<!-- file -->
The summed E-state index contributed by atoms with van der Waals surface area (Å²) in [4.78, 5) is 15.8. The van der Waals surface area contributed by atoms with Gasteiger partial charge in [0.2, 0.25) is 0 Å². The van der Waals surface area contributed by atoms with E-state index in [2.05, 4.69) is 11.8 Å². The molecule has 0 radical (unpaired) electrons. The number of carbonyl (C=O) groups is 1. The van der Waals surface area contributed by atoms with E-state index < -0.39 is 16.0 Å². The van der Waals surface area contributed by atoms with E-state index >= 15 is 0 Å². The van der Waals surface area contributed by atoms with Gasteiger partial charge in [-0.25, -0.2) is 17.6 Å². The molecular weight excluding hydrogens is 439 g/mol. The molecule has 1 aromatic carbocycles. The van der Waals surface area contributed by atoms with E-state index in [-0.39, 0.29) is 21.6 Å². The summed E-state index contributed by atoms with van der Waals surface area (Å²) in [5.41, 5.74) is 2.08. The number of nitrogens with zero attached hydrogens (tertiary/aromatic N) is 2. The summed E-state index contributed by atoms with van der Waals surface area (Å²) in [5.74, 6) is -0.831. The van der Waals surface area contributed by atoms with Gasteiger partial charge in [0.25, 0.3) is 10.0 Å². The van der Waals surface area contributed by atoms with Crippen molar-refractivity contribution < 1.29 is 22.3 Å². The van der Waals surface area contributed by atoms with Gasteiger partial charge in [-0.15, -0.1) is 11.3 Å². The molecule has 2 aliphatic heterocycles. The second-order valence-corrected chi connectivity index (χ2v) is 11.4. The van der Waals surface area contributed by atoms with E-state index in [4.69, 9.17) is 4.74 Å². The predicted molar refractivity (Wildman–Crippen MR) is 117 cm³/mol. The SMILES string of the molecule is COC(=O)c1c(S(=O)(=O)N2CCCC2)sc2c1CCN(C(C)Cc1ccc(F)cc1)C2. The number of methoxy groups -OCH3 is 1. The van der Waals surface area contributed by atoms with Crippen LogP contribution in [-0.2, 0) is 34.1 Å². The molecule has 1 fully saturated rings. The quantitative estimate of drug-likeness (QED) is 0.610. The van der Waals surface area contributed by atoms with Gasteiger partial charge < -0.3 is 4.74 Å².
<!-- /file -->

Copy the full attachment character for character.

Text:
The summed E-state index contributed by atoms with van der Waals surface area (Å²) in [4.78, 5) is 15.8. The van der Waals surface area contributed by atoms with Gasteiger partial charge in [0.2, 0.25) is 0 Å². The van der Waals surface area contributed by atoms with E-state index in [2.05, 4.69) is 11.8 Å². The molecule has 0 radical (unpaired) electrons. The number of carbonyl (C=O) groups is 1. The van der Waals surface area contributed by atoms with E-state index < -0.39 is 16.0 Å². The van der Waals surface area contributed by atoms with E-state index >= 15 is 0 Å². The van der Waals surface area contributed by atoms with Gasteiger partial charge in [-0.25, -0.2) is 17.6 Å². The molecular weight excluding hydrogens is 439 g/mol. The molecule has 1 aromatic carbocycles. The van der Waals surface area contributed by atoms with E-state index in [-0.39, 0.29) is 21.6 Å². The summed E-state index contributed by atoms with van der Waals surface area (Å²) in [5.41, 5.74) is 2.08. The number of nitrogens with zero attached hydrogens (tertiary/aromatic N) is 2. The summed E-state index contributed by atoms with van der Waals surface area (Å²) in [5.74, 6) is -0.831. The van der Waals surface area contributed by atoms with Gasteiger partial charge in [0.25, 0.3) is 10.0 Å². The van der Waals surface area contributed by atoms with Crippen molar-refractivity contribution < 1.29 is 22.3 Å². The van der Waals surface area contributed by atoms with Gasteiger partial charge in [-0.15, -0.1) is 11.3 Å². The molecule has 2 aliphatic heterocycles. The second-order valence-corrected chi connectivity index (χ2v) is 11.4. The van der Waals surface area contributed by atoms with E-state index in [4.69, 9.17) is 4.74 Å². The predicted molar refractivity (Wildman–Crippen MR) is 117 cm³/mol. The SMILES string of the molecule is COC(=O)c1c(S(=O)(=O)N2CCCC2)sc2c1CCN(C(C)Cc1ccc(F)cc1)C2. The number of methoxy groups -OCH3 is 1. The van der Waals surface area contributed by atoms with Crippen LogP contribution in [-0.2, 0) is 34.1 Å². The molecule has 1 fully saturated rings. The quantitative estimate of drug-likeness (QED) is 0.610. The van der Waals surface area contributed by atoms with Gasteiger partial charge < -0.3 is 4.74 Å².